O's logo adds another error to stats

April 08, 2009|By LAURA VOZZELLA

If the Orioles really want to turn things around, maybe they should start with their upside-down-and-backward apostrophe.

The team's players sport two caps, one with a bird and one with a typo.

The latter is on the "alternate cap" that's usually worn once or twice a week. It reads "O's," with the apostrophe flipped so the little round part - the "ball terminal," typographers tell me - is at the bottom instead of the top. It should be "O's."

Baseball is a sport steeped in tradition and nitpicky rules. It's also a game premised on getting a little ball in the right spot. Isn't the wrong-way apostrophe a bit like Brian Roberts running the bases clockwise, either because he messed up or just thought it'd look cool?

The Orioles came out with the "O's" logo back in 2005. How the wayward punctuation went unnoticed all these years is a mystery, given the OCD-ish attention to detail lavished on the sport. Paul Lukas, who is devoted to the "obsessive study of athletics aesthetics" as ESPN.com's Uni Watch blogger, reported sheepishly a couple of months back that he'd just noticed it.

"Now, I realize an argument can be made that there shouldn't be an apostrophe there at all, because plurals don't take apostrophes," he wrote. "But you could also argue that the apostrophe is standing in for 'riole,' plus 'O's' is less visually awkward than 'Os' would be. ... But once you've decided it belongs there, how can anyone who got past the third grade orient it incorrectly?"

He added: "And people wonder why America's going down the [toilet]."

Charles Apple, a longtime news designer, took up the matter this week on visualeditors.com and brought it to my attention. (He rightly concluded that I'm The Baltimore Sun's self-appointed Apostrophe Watcher, having come across my rants about "The Ehrlich's" Christmas card.)

Apple shared Lukas' outrage. But on the Sun grammar blog You Don't Say, copy desk chief John McIntyre says grammarians have bigger fish to fry.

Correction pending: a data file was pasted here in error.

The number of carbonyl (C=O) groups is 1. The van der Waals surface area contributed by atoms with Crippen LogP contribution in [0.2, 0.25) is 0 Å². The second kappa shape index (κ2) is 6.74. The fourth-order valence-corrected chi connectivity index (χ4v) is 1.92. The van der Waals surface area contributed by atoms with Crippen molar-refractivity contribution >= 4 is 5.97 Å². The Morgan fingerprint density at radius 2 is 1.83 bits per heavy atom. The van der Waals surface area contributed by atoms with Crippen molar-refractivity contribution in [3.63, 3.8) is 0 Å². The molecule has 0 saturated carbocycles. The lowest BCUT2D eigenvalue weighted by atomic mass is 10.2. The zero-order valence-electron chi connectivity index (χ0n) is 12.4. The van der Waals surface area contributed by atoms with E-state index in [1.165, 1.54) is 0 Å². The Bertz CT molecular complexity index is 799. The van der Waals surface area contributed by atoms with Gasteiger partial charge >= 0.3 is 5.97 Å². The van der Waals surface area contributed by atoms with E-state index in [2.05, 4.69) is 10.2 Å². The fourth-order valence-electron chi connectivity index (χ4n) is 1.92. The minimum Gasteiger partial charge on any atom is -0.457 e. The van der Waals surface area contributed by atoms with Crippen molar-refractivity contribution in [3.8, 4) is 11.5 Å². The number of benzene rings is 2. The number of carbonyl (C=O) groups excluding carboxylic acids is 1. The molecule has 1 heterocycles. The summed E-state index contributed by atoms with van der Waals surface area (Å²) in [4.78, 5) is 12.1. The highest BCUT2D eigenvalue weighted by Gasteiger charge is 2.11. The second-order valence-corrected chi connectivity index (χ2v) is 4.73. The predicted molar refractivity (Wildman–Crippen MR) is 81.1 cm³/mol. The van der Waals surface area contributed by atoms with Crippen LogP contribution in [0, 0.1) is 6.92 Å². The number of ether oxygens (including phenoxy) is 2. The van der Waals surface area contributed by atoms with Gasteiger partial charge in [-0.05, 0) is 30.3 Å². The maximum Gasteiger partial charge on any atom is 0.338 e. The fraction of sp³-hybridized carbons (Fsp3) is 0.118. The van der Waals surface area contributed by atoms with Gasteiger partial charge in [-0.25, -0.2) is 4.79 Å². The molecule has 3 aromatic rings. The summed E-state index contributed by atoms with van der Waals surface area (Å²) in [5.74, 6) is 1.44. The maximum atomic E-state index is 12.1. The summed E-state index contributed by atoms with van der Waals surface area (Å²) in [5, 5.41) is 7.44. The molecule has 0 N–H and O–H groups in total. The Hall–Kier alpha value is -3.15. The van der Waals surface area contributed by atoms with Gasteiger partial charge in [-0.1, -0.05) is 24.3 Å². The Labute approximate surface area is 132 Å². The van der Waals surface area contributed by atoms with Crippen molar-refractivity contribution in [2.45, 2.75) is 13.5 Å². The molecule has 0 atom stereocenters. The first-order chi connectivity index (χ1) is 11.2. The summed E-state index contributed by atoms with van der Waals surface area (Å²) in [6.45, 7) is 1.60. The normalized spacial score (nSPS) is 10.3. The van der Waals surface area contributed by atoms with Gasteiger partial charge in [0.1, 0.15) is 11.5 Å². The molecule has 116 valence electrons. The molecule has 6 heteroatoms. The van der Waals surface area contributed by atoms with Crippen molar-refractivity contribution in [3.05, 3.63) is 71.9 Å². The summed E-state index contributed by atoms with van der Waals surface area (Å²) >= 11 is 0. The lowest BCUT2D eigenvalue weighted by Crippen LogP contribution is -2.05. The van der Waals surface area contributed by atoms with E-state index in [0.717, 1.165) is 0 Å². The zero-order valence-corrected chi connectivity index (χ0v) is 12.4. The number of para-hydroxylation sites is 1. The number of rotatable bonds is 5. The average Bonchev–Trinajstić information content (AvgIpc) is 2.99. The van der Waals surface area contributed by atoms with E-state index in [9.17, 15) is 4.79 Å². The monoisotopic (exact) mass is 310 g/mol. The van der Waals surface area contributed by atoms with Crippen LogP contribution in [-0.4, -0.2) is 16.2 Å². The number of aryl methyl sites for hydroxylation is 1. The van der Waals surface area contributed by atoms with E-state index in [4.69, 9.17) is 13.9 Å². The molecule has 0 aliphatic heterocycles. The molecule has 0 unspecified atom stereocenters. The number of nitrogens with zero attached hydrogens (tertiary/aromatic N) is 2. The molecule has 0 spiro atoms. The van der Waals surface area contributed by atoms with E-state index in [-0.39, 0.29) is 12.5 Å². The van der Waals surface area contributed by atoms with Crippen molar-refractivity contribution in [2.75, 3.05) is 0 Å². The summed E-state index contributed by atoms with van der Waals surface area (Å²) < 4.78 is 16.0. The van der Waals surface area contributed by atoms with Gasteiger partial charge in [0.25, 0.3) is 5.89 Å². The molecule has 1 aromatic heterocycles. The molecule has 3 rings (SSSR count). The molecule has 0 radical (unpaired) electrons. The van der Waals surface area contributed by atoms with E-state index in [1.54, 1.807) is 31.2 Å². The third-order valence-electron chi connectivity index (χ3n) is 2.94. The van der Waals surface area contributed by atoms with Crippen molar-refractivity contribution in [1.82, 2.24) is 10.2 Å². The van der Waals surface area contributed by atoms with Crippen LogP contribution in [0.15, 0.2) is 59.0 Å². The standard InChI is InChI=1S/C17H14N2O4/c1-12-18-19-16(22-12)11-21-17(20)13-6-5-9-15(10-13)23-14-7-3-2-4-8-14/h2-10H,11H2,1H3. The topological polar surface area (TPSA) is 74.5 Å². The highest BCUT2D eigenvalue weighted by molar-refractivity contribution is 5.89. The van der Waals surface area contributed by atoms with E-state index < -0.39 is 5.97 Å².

"It's just a logo," McIntyre said. "Logos are made by graphic artists, who tend to be more concerned with visual impact than the niceties of all that word stuff. If you can tolerate that idiotic backward R in the Toys 'R' Us sign, then an incorrect version of the apostrophe shouldn't keep you up nights."

Even so, I wonder if the apostrophe was inverted by accident or on purpose, to make some sort of stylistic statement. I wonder because the Orioles did not respond to my phone and e-mail messages. (Sheesh! It's not like it's a busy week over at Camden Yards or anything.)

So I turned to graphics gurus at Maryland Institute College of Art, a place that spent a year pondering the comma in its name before ultimately giving it the boot. Could the O's be up to some "experimental typography" (an actual course of study at MICA)?

"I don't really see a design argument for it," said MICA professor Ken Barber.

But Bruce Willen of Baltimore's avant garde Post Typography studio was open to that possibility.

"Maybe there's a great conceptual reason behind having an upside-down apostrophe," he theorized. Yet even this outside-the-box kinda guy - Willen once rearranged a wall of books in his apartment so the colors on the spines formed the word "home" - couldn't imagine what that great conceptual reason might be.

I wonder if the flipped apostrophe is at the root of the team's problems, Curse of the Grammarians sort of thing. Baseball is rife with superstitions, and the team hasn't had a winning season in the four years since that "O's" logo came out. Then again, the team hadn't had a winning season for seven years before that.

Lukas, the Uni Watch blogger, thinks there might be a connection, if not a curse.

"I do think the same management approach that results in lousy baseball can also lead to lousy grammar and lousy typography."

Cashing in on Schaefer

Maryland tax refund checks have started arriving in mailboxes - bearing William Donald Schaefer's signature, my colleague Dan Rodricks reports on his blog.

"I'd like to say it was our homage to Mr. Schaefer in the week of the premiere of his documentary," said Joseph Shapiro, spokesman for the man whose John Hancock is actually supposed to be there, Comptroller Peter Franchot.

The real reason: during some routine server maintenance, an electronic signature file for the former comptroller got mixed up with the current one. The really important part: The checks are still good.

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